Inspiring Older Readers

posted on 10 Jan 2017

William McIlvanney

I recently wrote a review of Ian Rankin’s early novel starring DI John Rebus, Hide & Seek. In this I talked briefly about the genre known as ‘Tartan Noir’ and, in the process of doing some sketchy background reading on the subject, the name of William McIlvanney kept cropping up and it was frequently preceded with the phrase ‘ the grandfather of Tartan noir’ or some similar variation. It peaked my interest sufficiently to do a bit more digging and I was fascinated with what I found.

McIlvanney was born in Kilmarnock in 1936 and was the youngest son of a former miner. He went to school at Kilmarnock Academy and it seems he was something of a prodigy – his school reports had him down as a brilliant student – and he progressed on to Glasgow University where he graduated in English and went on to complete a Masters degree.

From 1960 – 1975 he worked as a teacher but always with the ambition to write novels. He was also always politically engaged and was a Socialist throughout his life – he was especially outspoken on the evils of Margaret Thatcher’s governments and turned more towards the Scottish nationalist cause when the Labour Party succumbed to the influence of Tony Blair.

McIlvanney wasn’t, however, just a crime novelist – his ambitions were considerably wider than that. His first novel in 1966, Remedy Is None, won the Geoffrey Faber Memorial Prize but this and his second book two years later disappeared into commercial oblivion. In 1975 he published Docherty a sort of fictionalised autobiography rather in the tradition of D.H.Lawrence’s Sons and Lovers which has steadily built a reputation as one of the outstanding pieces of Scottish literature and which, unapologetically, uses Scottish dialect in its dialogue.

However, it was in 1977 that McIlvanney introduced his Detective Laidlaw to the wider public. It was immediately obvious that this was something very different to what had been on offer until this point. Writing in The Guardian newspaper in 2015, James Campbell captures the impact of this moment:

Detectives with existential anxieties, marriage problems and a deep literary hinterland are not uncommon now, but Detective Inspector Jack Laidlaw was a bright arrival on a dull Scottish literary scene in 1977. In policing the rougher territories of Glasgow and environs, Laidlaw found many things stacked against him; what he had going for him were a realistic outlook on life, abundantly laced with wit and philosophical reflection – a voice he inherited from his highly articulate creator.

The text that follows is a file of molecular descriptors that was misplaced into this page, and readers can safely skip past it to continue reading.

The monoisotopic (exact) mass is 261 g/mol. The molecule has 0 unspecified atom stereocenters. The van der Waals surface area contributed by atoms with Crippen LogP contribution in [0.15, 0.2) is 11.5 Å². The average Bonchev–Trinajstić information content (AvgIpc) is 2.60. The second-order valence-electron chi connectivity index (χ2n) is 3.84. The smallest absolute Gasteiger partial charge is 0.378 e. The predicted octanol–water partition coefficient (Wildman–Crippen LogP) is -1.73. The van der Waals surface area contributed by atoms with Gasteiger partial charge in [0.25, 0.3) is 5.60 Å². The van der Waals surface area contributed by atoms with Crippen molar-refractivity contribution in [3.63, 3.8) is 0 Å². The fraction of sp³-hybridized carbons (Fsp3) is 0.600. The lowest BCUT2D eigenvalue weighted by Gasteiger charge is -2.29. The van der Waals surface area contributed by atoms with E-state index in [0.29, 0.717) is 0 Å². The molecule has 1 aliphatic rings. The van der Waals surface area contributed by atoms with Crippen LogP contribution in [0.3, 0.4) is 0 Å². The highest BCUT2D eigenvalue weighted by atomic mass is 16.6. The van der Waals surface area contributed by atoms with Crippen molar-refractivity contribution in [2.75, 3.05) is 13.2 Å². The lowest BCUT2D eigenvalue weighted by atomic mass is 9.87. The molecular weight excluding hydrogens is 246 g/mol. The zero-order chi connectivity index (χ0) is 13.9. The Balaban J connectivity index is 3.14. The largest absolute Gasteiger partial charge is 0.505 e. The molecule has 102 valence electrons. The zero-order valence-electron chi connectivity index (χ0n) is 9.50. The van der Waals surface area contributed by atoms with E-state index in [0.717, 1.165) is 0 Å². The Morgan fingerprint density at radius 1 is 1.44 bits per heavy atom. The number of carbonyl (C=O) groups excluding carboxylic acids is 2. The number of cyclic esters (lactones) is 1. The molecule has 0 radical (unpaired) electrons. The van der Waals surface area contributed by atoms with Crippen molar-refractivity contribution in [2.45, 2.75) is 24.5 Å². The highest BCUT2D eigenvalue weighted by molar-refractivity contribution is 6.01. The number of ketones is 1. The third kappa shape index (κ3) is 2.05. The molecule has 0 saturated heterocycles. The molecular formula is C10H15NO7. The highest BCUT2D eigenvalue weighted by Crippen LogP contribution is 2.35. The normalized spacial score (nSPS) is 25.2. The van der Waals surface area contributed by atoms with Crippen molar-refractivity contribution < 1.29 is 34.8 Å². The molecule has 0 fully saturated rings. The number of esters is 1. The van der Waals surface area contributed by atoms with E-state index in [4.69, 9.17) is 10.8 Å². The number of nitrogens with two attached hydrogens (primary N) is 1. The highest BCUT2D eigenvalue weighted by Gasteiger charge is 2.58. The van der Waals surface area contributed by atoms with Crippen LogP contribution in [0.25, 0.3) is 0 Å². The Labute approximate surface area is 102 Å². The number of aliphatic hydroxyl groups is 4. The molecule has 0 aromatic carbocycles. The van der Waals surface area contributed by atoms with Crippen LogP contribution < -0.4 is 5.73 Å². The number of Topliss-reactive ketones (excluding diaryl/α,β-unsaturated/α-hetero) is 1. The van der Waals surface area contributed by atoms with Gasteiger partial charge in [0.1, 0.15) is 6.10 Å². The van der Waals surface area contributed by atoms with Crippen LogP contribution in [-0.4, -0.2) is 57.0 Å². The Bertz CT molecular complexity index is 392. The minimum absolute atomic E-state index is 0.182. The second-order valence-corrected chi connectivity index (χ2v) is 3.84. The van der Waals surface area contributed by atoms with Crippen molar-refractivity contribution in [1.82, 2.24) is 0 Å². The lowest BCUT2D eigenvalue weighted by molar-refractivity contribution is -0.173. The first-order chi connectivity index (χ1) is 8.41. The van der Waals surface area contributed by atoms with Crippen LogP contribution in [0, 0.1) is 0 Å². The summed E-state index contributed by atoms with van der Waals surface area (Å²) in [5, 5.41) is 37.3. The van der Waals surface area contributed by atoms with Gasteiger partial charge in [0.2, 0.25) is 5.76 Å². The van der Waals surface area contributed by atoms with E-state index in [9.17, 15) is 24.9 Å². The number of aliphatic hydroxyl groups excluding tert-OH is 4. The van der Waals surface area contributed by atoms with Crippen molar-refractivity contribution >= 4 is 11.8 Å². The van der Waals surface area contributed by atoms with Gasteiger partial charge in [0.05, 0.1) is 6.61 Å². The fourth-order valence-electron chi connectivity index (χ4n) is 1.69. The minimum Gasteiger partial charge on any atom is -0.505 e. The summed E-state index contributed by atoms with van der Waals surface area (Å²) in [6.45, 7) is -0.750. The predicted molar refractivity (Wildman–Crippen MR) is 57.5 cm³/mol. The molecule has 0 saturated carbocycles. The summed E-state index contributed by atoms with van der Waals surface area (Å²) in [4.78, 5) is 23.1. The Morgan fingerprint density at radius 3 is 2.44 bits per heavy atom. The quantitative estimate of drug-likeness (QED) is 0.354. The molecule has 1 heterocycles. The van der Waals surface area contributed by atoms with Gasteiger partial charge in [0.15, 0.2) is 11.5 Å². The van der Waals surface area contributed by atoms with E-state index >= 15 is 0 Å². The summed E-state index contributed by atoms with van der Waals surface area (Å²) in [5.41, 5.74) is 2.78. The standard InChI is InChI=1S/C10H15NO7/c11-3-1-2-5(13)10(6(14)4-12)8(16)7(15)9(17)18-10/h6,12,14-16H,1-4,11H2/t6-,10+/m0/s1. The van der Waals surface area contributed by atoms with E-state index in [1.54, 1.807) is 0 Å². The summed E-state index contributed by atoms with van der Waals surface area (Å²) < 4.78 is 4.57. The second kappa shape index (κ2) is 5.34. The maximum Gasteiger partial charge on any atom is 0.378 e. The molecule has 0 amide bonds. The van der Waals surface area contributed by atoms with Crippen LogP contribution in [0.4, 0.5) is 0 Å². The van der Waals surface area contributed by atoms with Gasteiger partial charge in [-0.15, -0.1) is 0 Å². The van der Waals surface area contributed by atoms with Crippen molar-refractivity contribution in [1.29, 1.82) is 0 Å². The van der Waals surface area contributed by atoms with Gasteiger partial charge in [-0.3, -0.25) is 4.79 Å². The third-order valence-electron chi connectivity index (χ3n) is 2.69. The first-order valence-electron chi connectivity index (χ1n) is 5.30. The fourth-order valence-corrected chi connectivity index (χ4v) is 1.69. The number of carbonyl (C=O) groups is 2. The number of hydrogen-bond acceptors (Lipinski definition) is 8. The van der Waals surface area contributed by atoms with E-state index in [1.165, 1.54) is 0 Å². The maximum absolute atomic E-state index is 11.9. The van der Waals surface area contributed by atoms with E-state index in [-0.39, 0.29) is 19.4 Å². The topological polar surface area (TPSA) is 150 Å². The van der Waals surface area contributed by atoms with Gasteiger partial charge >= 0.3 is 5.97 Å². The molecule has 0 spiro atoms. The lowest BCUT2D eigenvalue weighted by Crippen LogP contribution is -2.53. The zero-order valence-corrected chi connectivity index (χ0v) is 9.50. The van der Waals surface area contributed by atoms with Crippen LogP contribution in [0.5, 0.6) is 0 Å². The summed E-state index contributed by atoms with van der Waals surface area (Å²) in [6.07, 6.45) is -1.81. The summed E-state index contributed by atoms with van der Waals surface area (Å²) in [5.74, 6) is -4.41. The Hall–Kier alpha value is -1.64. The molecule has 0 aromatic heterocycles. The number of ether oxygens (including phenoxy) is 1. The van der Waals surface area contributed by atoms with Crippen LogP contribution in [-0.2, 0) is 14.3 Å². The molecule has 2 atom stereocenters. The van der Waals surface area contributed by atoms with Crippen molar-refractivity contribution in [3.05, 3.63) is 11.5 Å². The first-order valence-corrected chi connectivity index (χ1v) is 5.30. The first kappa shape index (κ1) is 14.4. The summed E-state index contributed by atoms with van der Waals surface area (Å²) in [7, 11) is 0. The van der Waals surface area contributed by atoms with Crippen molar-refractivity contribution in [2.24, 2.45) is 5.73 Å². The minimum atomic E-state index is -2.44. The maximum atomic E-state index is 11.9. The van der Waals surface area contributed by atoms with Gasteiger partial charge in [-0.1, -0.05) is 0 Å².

No one had previously encountered a Glasgow cop who described his regular tipple as “low-proof hemlock” and who hid his Camus and Kierkegaard in the desk drawer, the way an alcoholic keeps a secret stash. McIlvanney could say of Laidlaw, “He knew nothing to do but inhabit the paradoxes”, and make it sound like Glaswegian common sense.

Although McIlvanney was garnering plenty of praise for his creation and he had by this time given up teaching in favour of writing, making a living was still an issue. His need to earn money saw him take on all sorts of different projects, including a spell as a television presenter of a book programme ( that might have been something to see!).

It seems to be the general impression that McIlvanney was not exactly what you’d call driven or prolific. Only two other Laidlaw books were written before he turned his hand to other content and he also produced a collection of poetry. But ultimately it was the impact of the Laidlaw model on writers like Rankin and McDermid that would ensure a lasting legacy for his work – plans to make a television series of Laidlaw seem to have been on the stocks for years without ever coming to fruition.

He died in December 2015 following a short illness and his passing was marked by tributes from the likes of Nicola Sturgeon and Irving Welsh as well as the detective writing fraternity / sorority. McIlvanney was passionate about Scotland and about depicting the real life of Scotland  but he was also very much his own man:

“I write as I feel compelled to write. You don’t like it, read somebody else.”


Terry Potter

January 2017